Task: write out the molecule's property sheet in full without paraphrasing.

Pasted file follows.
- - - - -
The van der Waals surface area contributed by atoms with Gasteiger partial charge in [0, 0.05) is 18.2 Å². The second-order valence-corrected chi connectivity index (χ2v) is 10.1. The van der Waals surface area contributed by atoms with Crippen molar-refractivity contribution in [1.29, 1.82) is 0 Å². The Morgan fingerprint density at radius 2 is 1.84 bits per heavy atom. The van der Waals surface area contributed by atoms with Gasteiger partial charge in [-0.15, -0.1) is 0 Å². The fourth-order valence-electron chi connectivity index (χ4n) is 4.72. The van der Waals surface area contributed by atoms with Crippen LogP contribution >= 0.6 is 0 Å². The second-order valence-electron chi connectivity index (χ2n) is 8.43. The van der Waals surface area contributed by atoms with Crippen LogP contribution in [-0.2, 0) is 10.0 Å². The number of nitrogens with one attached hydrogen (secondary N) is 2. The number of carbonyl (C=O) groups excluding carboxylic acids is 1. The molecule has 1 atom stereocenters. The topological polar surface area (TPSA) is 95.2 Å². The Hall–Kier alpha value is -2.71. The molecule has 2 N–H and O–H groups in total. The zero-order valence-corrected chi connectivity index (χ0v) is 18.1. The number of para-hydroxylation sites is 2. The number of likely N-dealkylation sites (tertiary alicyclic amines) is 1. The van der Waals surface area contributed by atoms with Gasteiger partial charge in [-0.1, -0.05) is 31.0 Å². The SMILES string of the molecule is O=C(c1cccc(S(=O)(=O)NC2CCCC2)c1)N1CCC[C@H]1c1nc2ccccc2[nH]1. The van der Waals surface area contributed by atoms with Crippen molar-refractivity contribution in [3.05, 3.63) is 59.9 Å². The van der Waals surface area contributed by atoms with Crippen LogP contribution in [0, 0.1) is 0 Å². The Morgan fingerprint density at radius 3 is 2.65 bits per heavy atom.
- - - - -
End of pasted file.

The van der Waals surface area contributed by atoms with Gasteiger partial charge in [0, 0.05) is 18.2 Å². The second-order valence-corrected chi connectivity index (χ2v) is 10.1. The van der Waals surface area contributed by atoms with Crippen molar-refractivity contribution in [1.29, 1.82) is 0 Å². The Morgan fingerprint density at radius 2 is 1.84 bits per heavy atom. The van der Waals surface area contributed by atoms with Gasteiger partial charge in [-0.15, -0.1) is 0 Å². The fourth-order valence-electron chi connectivity index (χ4n) is 4.72. The van der Waals surface area contributed by atoms with Crippen LogP contribution >= 0.6 is 0 Å². The second-order valence-electron chi connectivity index (χ2n) is 8.43. The van der Waals surface area contributed by atoms with Crippen LogP contribution in [-0.2, 0) is 10.0 Å². The number of nitrogens with one attached hydrogen (secondary N) is 2. The number of carbonyl (C=O) groups excluding carboxylic acids is 1. The molecule has 1 atom stereocenters. The topological polar surface area (TPSA) is 95.2 Å². The Hall–Kier alpha value is -2.71. The molecule has 2 N–H and O–H groups in total. The zero-order valence-corrected chi connectivity index (χ0v) is 18.1. The number of para-hydroxylation sites is 2. The number of likely N-dealkylation sites (tertiary alicyclic amines) is 1. The van der Waals surface area contributed by atoms with Gasteiger partial charge in [-0.1, -0.05) is 31.0 Å². The SMILES string of the molecule is O=C(c1cccc(S(=O)(=O)NC2CCCC2)c1)N1CCC[C@H]1c1nc2ccccc2[nH]1. The van der Waals surface area contributed by atoms with Crippen molar-refractivity contribution in [3.05, 3.63) is 59.9 Å². The van der Waals surface area contributed by atoms with Crippen LogP contribution in [0, 0.1) is 0 Å². The Morgan fingerprint density at radius 3 is 2.65 bits per heavy atom.